One of Virginia’s best lakes for trout is showing signs of strengthening as this week VDGIF released data tied to their annual monitoring of the trout fishery at Lake Moomaw. The results showed an increase in 12 to 13 inch class brown trout, as well as strong numbers of 20+ inch brown trout in Lake Moomaw. This is great news as it shows the lake is poised for excellent catch rates in 2016. Last year anglers saw a decline in the catch rates on lake Moomaw, and VDGIF biologists attribute this decline to a few factors, including an extremely low survival rate of the cohort of brown trout stocked in Lake Moomaw in 2014.
Lake Moomaw is stocked with both fingerling brown trout and rainbow trout, thought brown trout survival rates and growth have been higher for brown trout. Lake Moomaw brown trout stocking efforts is largely made up of three cohorts. Fish from these three different yearly stockings typically are made up of three distinct sizes 12 to 13″, 16 to 18″ and 18-24″. The low survival rates of the 2014 stocking means that browns in the 16-18″ size range are non existent for the most part.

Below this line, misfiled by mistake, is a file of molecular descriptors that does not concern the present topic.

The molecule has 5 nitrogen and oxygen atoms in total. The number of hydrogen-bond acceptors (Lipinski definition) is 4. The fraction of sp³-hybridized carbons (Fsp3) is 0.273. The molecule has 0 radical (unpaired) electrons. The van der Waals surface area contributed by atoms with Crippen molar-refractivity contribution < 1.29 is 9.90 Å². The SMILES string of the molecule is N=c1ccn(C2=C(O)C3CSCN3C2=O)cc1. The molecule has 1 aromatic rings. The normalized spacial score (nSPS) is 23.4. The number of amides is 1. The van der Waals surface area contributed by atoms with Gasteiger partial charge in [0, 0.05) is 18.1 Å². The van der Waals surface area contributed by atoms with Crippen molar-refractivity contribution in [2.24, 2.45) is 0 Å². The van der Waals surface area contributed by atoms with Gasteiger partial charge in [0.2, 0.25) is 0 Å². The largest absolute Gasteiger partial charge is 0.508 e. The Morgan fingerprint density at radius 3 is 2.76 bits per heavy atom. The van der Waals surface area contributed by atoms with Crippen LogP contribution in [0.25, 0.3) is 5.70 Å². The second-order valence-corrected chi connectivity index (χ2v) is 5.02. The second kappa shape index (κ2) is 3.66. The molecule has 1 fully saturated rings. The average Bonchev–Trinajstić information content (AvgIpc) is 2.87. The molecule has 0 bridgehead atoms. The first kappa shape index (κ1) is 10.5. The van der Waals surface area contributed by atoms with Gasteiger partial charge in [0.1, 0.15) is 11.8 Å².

The trout stocking at Lake Moomaw began with steelhead rainbow trout back in 2009 as a replacement for the previously stocked McConaughy rainbow trout. The McConaughy strain of rainbow trout had been stocked in Lake Moomaw for many years. VDGIF biologist have tested stocking these steelhead fingerlings in the Jackson River, upriver of Lake Moomaw. To their dismay, very few of the steelhead migrated down into Lake Moomaw. As recently as April 20015, biologist stocked steelhead fingerlings directly into Lake Moomaw, this appears to be more successful than the river stocking. Sampling data shows a good number of steelhead averaging 12 inches or so in length. The steelhead are taking advantage of the large number of alewife in Lake Moomaw, and growing in size along with the brown trout. Biologist hope to see the steelhead eventually migrate up into the Jackson River for spawning.